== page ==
Queen’s is one of the premier research centres globally for the study of Irish history and boasts a large and active team of researchers in this field, with interests ranging from the middle ages to the twentieth century. We have particular strength in depth in the history of Irish religion, politics, gender relations, and Ireland's relationships with Britain and the wider world.
Other areas of particular research expertise include British domestic, intelligence and imperial history, the history of the American South, gender history and religious history. There are also specialists in the history of Ancient Greece and Rome, Byzantine history, Medieval England and Europe, Early Modern Britain and Europe, twentieth-century Europe, South-East Asia, and Sub-Saharan Africa.
We have a large and dynamic research student community, drawn from many parts of the world; there are more than 30 students studying for a PhD in history, as well as significant numbers on our MA programmes.
Major research resources close at hand include the extensive collection of Irish manuscripts, books and pamphlets in the Queen's University Library's Special Collections. Our new state of the art McClay Library has extensive book and journal holdings, and also subscribes to many of the principal online resources for historical study, including ECCO, EEBO, HCPP, etc. The wide ranging collections of modern and older publications in Belfast's historic Linen Hall Library, the extensive manuscript holdings for Irish and British history of the newly enhanced Public Record Office of Northern Ireland, and other local depositories. The nearby Gamble Library hold specialist collections in religious history and theology. The collections of the Irish National Archives and National Library of Ireland in Dublin are within commuting distance.
Full-time postgraduate students within the School are guaranteed office space along with dedicated computing facilities. The postgraduate skills training programme for research students includes mentored employment as tutorial assistants.
The School boasts a number of regular research seminars. The Postgraduate Research Seminar, run by research students themselves, meets regularly throughout the academic year: speakers are drawn from our own postgraduate community and from other universities in Ireland and Britain. The Irish History Students’ Association, of which QUB is a founder member, holds an annual conference at which postgraduate students from across the island meet and read papers. Other regular seminar series are in gender history, religious studies, US history, Irish Studies, 18th-Century Studies, Medieval Studies and Postcolonial Studies.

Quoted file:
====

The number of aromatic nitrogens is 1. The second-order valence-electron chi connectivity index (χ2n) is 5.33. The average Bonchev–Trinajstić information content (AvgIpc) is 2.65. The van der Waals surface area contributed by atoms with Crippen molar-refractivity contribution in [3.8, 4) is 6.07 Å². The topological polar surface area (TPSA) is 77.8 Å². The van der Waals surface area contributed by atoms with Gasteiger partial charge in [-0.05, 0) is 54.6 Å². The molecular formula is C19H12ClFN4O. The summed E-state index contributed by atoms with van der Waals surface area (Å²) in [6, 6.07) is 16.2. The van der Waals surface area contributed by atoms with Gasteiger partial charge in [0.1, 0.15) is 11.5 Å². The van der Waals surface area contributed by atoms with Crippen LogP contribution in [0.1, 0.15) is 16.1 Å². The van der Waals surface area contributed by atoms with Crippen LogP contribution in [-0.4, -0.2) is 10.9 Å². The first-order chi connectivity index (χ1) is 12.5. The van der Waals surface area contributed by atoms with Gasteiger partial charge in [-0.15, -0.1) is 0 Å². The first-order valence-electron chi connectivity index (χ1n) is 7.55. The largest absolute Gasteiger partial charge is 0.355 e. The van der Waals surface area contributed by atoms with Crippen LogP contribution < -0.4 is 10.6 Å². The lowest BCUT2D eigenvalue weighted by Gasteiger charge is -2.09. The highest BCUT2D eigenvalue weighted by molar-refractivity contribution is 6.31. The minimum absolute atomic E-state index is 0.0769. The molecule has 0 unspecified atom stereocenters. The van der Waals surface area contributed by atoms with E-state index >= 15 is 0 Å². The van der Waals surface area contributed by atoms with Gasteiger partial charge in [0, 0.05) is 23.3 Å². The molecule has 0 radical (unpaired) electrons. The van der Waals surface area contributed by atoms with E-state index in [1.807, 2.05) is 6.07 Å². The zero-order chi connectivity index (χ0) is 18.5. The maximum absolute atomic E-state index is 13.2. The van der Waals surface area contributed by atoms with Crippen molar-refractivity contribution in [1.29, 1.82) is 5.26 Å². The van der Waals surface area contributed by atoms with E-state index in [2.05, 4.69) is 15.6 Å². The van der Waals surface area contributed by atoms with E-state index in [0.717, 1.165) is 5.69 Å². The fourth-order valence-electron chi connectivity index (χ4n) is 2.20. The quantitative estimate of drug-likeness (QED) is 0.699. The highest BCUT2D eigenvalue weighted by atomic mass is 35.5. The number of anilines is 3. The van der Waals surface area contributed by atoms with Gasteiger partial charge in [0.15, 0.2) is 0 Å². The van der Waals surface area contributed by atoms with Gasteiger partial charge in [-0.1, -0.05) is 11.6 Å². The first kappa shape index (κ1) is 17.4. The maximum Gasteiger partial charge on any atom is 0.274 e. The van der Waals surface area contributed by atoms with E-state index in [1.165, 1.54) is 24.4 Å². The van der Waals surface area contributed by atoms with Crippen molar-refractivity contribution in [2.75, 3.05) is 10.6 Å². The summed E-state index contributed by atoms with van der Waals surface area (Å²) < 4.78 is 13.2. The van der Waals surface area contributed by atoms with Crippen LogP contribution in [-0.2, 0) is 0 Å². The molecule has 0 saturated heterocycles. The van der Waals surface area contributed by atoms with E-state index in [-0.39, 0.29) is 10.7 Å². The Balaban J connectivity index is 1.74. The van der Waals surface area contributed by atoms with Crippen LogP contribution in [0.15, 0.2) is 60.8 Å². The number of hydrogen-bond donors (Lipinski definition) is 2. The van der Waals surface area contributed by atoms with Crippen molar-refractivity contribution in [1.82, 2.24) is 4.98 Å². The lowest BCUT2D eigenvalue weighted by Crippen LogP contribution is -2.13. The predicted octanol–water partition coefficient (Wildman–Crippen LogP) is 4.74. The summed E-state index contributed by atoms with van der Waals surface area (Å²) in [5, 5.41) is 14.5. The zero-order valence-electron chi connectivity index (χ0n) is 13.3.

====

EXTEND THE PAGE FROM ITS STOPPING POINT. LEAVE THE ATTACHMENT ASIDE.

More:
Queen’s students also have the opportunity to attend rich variety of public lectures and research seminars available within the School and in other parts of the university, highlighted by our annual Wiles lecture series, delivered by a historian of global standing. Postgraduates thus have the opportunity to become fully part of a programme of active historical research in an atmosphere of wide ranging intellectual interchange and enquiry.
Additional Information about Research at the School
Information on current and previous postgraduate students and their research topics, on our collaborative research projects can be found in the research section of our website.
Some PhD funding for UK, EU and overseas students is usually available. For information about our international funding competitions and the DEL and AHRC research funding competitions, go to the Postgraduate Fees and Funding page.
Why do a PhD?
In addition to allowing you to pursue your historical research interests to an advanced level, a PhD in History offers an essential qualification for entry to academic and academic-related careers, as well as key transferable skills in extended research methods, project organisation and communications, applicable to a wide range of careers in the arts, administration and business. For more information on PhDs and employment, see What do PhDs do? on the Vitae website.